ALK: I visited some of family in Navrongo; I was only there for only one day. And I gave a local team a set of jerseys and they appreciated it. Hopefully it gave them some motivation to make it as a player like me.
MTN: What are you bringing on board to the Black Stars?
ALK: Right now I’m not experienced at the international level but I know there are some experienced players in the team like Richard Kingson who can give me some advice and tips.
With my experience of playing at the highest level of the Norwegian top-flight as the first-choice goalkeeper, I also come in with some experience too as well and you know that people hold goalkeepers from Scandinavian countries in high regard.
So I hope to learn from those, who already are there but I hope I can bring in a lot in the future.
MTN: How much do you know about the Ghana team?
ALK: I have been following the Black Stars as a fan so I think I know as much as any other common Ghanaian.
MTN: Are you ready for criticism because local fans can be unforgiving?
ALK: Criticism is a part of football, you have ups and downs and I’m not guaranteed of success all the time so I would probably get some critics, but I should be able to handle that.
MTN: How would you feel playing for Ghana against Norway?
ALK: I don’t know how the feeling will be. Because I don’t have the experience.
MTN: How did you feel when you watched Ghana at the 2010 World Cup?
ALK: I was excited. I was cheering alongside all the Ghana fans in Norway. I think they really gave the people here a good impression with their offensive style of play and attractive football.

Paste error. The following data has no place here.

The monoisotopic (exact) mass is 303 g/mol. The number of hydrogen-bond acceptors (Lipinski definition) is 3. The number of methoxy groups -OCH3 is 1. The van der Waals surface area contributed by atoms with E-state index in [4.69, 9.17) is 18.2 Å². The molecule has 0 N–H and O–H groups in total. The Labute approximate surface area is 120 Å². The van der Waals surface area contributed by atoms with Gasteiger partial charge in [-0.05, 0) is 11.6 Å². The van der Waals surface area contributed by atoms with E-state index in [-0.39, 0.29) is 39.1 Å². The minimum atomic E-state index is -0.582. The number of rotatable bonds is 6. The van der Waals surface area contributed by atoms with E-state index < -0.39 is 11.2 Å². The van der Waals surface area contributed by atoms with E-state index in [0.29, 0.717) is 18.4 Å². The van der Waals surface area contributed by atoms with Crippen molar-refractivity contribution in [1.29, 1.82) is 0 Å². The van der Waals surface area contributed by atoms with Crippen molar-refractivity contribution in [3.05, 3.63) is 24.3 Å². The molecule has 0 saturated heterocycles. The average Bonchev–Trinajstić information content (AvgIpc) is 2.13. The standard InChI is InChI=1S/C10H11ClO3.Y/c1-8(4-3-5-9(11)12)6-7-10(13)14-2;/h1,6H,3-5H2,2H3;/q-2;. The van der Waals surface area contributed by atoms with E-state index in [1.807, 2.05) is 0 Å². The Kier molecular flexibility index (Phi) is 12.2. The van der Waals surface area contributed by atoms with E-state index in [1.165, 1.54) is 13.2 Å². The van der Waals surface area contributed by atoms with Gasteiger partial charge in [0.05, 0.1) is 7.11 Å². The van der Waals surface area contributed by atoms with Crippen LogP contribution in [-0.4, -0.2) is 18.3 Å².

And when it was over I seriously wanted to cry because those weeks during the World Cup, life was good because of Ghana’s performances. I felt proud.
MTN: You helped Stromsgodset to qualify for the Europa League next season, what are you looking forward to this season?
ALK: I’m more focused on the league in Norway, right now we are one point behind the top of the table and I hope we can keep it going and fight for some medals. We come into the third round qualifier in Europa League and we need to take one step at a time and try to get through the qualifying rounds and into the group stages.
MTN: Are you aware that the female fans in Ghana are very happy when they heard that FIFA have finally confirmed your switch?
ALK: No, I am not aware. But it’s nice though.
MTN: Would you consider a Ghanaian girlfriend?
ALK: If I would consider a Ghanaian girlfriend? Yeah, why not? Doesn’t matter where you are from.
MTN: Would you consider living in Ghana when you retire?
ALK: Maybe. But I know I will be there a lot more than I’m capable of doing right now. You never know.
When you retire you have more time on your hands and that means I can get to connect more. It depends!
MTN: What are your ambitions as a young up and coming goalkeeper.
ALK: I want to become as good as possible and have a good career both club and international.
MTN: Thank you for your time Adam, all the best.
ALK: My pleasure.